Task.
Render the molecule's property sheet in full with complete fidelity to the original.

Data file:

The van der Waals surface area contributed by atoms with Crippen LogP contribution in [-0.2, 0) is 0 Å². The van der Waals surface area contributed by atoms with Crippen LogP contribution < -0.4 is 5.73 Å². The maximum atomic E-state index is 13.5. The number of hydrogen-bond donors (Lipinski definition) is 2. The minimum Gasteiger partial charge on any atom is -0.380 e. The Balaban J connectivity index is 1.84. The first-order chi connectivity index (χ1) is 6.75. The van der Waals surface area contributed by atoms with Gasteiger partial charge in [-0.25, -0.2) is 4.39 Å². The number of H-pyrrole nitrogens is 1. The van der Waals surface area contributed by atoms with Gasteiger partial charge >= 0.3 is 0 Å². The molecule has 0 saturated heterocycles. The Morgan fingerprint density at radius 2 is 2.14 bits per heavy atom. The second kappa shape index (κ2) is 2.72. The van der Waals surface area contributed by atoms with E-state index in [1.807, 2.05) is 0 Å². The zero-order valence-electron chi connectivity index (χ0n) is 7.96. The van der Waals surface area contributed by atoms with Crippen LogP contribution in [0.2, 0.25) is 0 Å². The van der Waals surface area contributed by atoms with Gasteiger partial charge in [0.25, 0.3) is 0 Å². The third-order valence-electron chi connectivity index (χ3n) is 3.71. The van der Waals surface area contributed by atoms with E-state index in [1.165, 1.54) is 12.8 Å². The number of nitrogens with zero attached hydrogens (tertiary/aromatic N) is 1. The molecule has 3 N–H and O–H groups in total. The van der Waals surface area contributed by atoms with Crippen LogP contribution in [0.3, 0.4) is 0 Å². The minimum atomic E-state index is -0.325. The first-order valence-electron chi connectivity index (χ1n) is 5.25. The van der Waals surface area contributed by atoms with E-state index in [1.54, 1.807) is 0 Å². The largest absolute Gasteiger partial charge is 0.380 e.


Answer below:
The van der Waals surface area contributed by atoms with Crippen LogP contribution in [-0.2, 0) is 0 Å². The van der Waals surface area contributed by atoms with Crippen LogP contribution < -0.4 is 5.73 Å². The maximum atomic E-state index is 13.5. The number of hydrogen-bond donors (Lipinski definition) is 2. The minimum Gasteiger partial charge on any atom is -0.380 e. The Balaban J connectivity index is 1.84. The first-order chi connectivity index (χ1) is 6.75. The van der Waals surface area contributed by atoms with Gasteiger partial charge in [-0.25, -0.2) is 4.39 Å². The number of H-pyrrole nitrogens is 1. The van der Waals surface area contributed by atoms with Gasteiger partial charge >= 0.3 is 0 Å². The molecule has 0 saturated heterocycles. The Morgan fingerprint density at radius 2 is 2.14 bits per heavy atom. The second kappa shape index (κ2) is 2.72. The van der Waals surface area contributed by atoms with E-state index in [1.807, 2.05) is 0 Å². The zero-order valence-electron chi connectivity index (χ0n) is 7.96. The van der Waals surface area contributed by atoms with Crippen LogP contribution in [0.2, 0.25) is 0 Å². The van der Waals surface area contributed by atoms with Gasteiger partial charge in [0.25, 0.3) is 0 Å². The third-order valence-electron chi connectivity index (χ3n) is 3.71. The van der Waals surface area contributed by atoms with E-state index in [1.165, 1.54) is 12.8 Å². The number of nitrogens with zero attached hydrogens (tertiary/aromatic N) is 1. The molecule has 3 N–H and O–H groups in total. The van der Waals surface area contributed by atoms with Crippen LogP contribution in [0.3, 0.4) is 0 Å². The minimum atomic E-state index is -0.325. The first-order valence-electron chi connectivity index (χ1n) is 5.25. The van der Waals surface area contributed by atoms with E-state index in [1.54, 1.807) is 0 Å². The largest absolute Gasteiger partial charge is 0.380 e.